The event is also highlighting a great article just published in The Lancet by Anthony Lake and Margaret Chan titled “Putting science into practice for early child development”. (Mr. Lake is also at the UNICEF event this morning.)


The Twitter feed has featured some questions that focus the discussion on engaging debate with the scientific findings on early brain development as the foundation for policy and funding priorities.


To review the entire feed from this event, search #ECDChampions on Twitter.
Recommended by Patrick Webster, Shady Lane Executive Director.

For Kids: How Raven Stole the Sun

Review copyright 2014 Patrick Webster. Reprinted with permission.

The Beanstalk

How Raven Stole the SunThis lovely book, by Maria Williams with illustrations by Felix Vigil, is a retelling of an historical legend common to native tribes of the Northwest Coast. Raven, “both a compassionate creator and a mischief-maker,” lives in the time before daylight. Raven “steals” the sun from a greedy Chief, and brings light to all the people.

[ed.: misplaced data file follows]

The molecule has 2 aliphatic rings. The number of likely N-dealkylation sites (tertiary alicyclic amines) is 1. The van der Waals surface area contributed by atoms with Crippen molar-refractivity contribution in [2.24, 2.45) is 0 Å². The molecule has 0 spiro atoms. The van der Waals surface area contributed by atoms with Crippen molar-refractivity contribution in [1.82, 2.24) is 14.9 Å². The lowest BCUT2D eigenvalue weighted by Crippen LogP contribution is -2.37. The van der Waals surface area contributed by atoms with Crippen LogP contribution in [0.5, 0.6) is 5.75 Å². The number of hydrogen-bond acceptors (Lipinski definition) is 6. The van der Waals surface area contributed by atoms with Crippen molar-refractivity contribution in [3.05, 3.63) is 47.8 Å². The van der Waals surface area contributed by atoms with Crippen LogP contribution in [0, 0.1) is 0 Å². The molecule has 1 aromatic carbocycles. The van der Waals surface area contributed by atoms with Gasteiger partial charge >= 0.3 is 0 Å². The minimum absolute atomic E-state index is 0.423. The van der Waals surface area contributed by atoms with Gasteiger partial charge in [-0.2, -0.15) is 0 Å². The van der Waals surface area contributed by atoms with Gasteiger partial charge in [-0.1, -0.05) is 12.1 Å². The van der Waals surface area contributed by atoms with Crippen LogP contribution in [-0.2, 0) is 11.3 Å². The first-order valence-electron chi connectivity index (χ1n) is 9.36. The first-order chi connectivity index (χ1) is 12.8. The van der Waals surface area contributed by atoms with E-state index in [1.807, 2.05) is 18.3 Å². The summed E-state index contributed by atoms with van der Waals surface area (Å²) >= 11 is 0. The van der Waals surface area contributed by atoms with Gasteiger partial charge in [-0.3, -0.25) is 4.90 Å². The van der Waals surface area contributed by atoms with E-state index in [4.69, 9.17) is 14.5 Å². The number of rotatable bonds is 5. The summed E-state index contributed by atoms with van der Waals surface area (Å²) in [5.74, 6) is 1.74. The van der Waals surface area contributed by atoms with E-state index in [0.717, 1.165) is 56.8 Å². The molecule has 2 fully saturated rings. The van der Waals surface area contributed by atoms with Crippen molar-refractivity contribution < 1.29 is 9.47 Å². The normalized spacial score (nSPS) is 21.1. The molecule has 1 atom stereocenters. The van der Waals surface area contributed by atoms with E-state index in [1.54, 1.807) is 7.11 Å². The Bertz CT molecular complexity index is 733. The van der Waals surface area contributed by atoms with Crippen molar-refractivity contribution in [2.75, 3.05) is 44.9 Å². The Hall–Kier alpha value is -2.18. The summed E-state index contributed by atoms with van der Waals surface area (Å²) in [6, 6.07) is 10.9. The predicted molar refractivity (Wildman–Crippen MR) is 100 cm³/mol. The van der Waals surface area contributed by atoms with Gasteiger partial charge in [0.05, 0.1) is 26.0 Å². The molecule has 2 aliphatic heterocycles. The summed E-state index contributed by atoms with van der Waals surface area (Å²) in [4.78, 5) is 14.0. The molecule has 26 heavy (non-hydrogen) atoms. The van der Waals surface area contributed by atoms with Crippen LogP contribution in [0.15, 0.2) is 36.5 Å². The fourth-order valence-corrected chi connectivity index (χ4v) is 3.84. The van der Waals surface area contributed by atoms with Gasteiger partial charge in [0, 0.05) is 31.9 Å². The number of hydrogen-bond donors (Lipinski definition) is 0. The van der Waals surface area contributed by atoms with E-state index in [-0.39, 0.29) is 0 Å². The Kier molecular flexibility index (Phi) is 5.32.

This has become a favorite of our daughter, Katie, who just turned 6 years old. While it is often hard to tell why a book resonates with a child, reading this together makes me ponder the possible connections.

Katie loves animals. She is a soul who connects with most every animal she meets on a basic level; when she sits with her pets, it has a fundamentally calming effect on both child and animal, and an unspoken connection is forged.

Like Raven, Katie herself could be described as a “compassionate creator and mischief-maker” and these attributes are…

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For Parents: Dear Parent: Caring for Infants with Respect